Last Monday 10th August I posted this 11th Case Study in a series. It was a long one, given the number of different factors contributing to collective under-performance (measured with Raw Off-Target) across all Semi-Scheduled units that existed back on 15th September 2018. Took a short break from this type of analysis to focus on other priorities…
Thankfully this one is a fair bit simpler!
(A) Background context
Remember that we identified a total of 98 discrete instances where aggregate Raw Off-Target across all Semi-Scheduled units was either above +300MW (representing collective under-performance) or, much less commonly, under –300MW (representing collective over-performance relative to AEMO’s expectations, seen in the Dispatch Target).
There was a smattering of only 10 cases through 2013, 2014, 2015, 2016, 2017 and through until August 2018. However thereafter (to the end of 2019) there was a sharp escalation of extreme incidents – as seen in the following chart:
Note also that we have not yet looked into 2020 data, which will be the focus of the GSD2020 (so we can’t comment on whether the trend from 2019 has continued to grow).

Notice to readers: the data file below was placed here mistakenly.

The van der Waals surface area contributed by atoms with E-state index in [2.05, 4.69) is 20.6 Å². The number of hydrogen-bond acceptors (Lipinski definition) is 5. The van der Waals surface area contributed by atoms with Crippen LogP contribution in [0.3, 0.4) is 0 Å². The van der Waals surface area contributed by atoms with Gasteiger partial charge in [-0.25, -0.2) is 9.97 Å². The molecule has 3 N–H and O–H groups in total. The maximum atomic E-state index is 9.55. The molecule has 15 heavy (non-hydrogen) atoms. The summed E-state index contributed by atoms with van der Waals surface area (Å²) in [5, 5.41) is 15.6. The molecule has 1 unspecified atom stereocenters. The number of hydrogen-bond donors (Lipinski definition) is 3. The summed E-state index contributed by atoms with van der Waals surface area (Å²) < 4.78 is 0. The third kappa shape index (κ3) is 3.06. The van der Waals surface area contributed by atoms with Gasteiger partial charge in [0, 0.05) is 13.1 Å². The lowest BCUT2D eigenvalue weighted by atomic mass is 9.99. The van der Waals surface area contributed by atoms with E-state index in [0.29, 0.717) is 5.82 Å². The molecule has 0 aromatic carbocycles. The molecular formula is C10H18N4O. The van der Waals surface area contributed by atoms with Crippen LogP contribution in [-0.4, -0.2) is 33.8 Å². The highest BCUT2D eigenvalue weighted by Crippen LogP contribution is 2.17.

We’re doing this given a push from the AER Issues Paper, but moreso inspired by the deliberations by the (now defunct) COAG Energy Council and (under threat?) ESB relating to ‘NEM 2.0’. Note that these case studies deal with imbalance in the Dispatch Interval timeframe, but readers should understand that there are other challenges that ‘NEM 2.0’ also needs to resolve, including:
Other Challenge #1) Within the dispatch interval timeframe, energy-related services focused on frequency maintenance and response to contingencies;
Other Challenge #2) Relating to ‘firmness’ of supply in the broader forecast horizon; and
Other Challenge #3) Others that we bundled into a ‘keeping the lights on’ services in our discussions in the Generator Report Card 2018 (for instance, in relation to System Strength).
In preparing these focused Case Studies, we’re seeking to understand why and what the implications are of this escalation.
… so let’s look at this particular event:
(B) Summary results for Friday 28th September 2018
In summary from this table, we can see the following:
1) There were 57 DUIDs registered and operating at this time, of which it was almost an even split between under-performing (27 DUIDs) as over-performing (24 DUIDs).
2) Of the units highlighted as having Raw Off-Target greater than 6MW (a threshold that is one of the inputs in determining Conformance Status for a unit), we see the split is less even:
(a) 8 DUIDs flagged as over-performing by at least 6MW; whilst
(b) 3 DUIDs flagged as under-performing by at least 6MW.
3) Furthermore, we see that:
(a) The MACARTH1 dominates the over-performance number, showing 261MW over-performance in and of itself; and